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Health and Safety Legislation

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Presentation on theme: "Health and Safety Legislation"— Presentation transcript:

1 Health and Safety Legislation
Higher Administration Admin Services Outcome 2

2 Why we need Legislation
In a working environment there is a wide range of possible hazards It is the responsibility of all Employers and Employees to ensure that any hazards are reported and acted upon in order to minimise risks of accidents Employees should play an active role in promoting and maintaining a high level of safety

3 Why we need Legislation
In addition to a commonsense approach to Health and Safety, employers and employees also have many legal obligations to comply with Health and Safety legislation is enforced by the Health and Safety Executive (HSE) and local government eg Environmental Health If a business fails to comply with legislation then the owner can be fined or imprisoned

4 Health and Safety at Work Act 1974 (HASWA)
This the main Health and Safety law, known as an ‘umbrella’ act which means it contains a number of other acts, each covering specific aspects of Health and Safety It is also known as an ‘enabling’ act which means that it allows for any new acts or amendments to acts to be added This act places responsibility on employers and employees to maintain a safe working environment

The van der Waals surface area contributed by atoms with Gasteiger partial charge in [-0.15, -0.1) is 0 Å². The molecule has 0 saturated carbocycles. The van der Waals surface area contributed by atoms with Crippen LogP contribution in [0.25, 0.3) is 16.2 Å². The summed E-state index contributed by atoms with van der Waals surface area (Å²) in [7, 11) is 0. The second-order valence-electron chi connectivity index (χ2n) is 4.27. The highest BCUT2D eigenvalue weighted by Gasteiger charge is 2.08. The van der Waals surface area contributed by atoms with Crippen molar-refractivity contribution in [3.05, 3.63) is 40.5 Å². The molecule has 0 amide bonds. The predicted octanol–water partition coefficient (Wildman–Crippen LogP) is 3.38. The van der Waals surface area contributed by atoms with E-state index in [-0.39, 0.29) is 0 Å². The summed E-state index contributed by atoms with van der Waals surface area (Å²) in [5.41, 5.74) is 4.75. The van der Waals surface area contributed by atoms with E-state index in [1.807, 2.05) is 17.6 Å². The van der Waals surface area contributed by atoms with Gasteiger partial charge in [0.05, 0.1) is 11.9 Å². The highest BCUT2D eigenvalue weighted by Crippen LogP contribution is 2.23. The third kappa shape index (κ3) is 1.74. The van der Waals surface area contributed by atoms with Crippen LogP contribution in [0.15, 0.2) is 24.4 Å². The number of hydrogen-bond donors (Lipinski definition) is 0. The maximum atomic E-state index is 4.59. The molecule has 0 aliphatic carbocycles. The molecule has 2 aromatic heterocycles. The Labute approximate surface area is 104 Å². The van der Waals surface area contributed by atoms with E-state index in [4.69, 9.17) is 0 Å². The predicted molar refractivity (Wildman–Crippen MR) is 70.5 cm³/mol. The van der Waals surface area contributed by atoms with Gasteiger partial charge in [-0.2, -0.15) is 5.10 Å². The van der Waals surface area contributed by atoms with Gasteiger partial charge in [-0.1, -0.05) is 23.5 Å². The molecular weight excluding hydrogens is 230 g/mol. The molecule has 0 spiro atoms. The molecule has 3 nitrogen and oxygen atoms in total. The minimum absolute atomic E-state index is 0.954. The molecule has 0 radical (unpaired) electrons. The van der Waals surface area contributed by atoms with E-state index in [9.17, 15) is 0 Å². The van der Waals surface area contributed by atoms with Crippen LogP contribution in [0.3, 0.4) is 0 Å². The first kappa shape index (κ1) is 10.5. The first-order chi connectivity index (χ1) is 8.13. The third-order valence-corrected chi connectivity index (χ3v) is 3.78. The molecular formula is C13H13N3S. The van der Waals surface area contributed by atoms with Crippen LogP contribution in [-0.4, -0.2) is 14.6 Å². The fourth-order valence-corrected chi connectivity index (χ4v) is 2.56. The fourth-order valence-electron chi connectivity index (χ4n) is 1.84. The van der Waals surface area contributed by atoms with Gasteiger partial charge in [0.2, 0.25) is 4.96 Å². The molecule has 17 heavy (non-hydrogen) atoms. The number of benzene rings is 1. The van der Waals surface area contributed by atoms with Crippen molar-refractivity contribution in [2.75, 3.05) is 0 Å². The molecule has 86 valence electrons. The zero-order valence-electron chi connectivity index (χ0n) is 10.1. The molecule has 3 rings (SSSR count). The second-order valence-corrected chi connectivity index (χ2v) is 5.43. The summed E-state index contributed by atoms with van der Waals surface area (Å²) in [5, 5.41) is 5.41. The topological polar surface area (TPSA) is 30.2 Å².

5 Workplace Legislation
Employers duties: Must do all they can to provide a safe and secure workplace The HASWA Act covers factors such as: Minimum space requirements Heating and lighting Provision of facilities (toilets etc) First-aid provision Accidents Provision of health and safety information and training

6 Health and Safety at Work Act 1974 (HASWA)
Employees Duties Must cooperate with health and safety policies and take all reasonable care of themselves and others Safe use of equipment Wearing of provided protective clothing Attending training sessions Reporting potential or actual hazards Preventing accidents

7 Other Legislation The most prominent other pieces of legislation contained in the HASWA are: Reporting of Injuries, Diseases and Dangerous Occurrences Regulations (RIDDOR) 1995 This deals with the reporting of injuries and accidents at work (serious and fatal) Health and Safety (Display Screen Equipment) Regulations 1992 This covers safe use of VDUs in the workplace Control of Substances Hazardous to Health (COSHH) 1994 This deals with the storage and control of hazardous substances and items such as protective equipment and clothing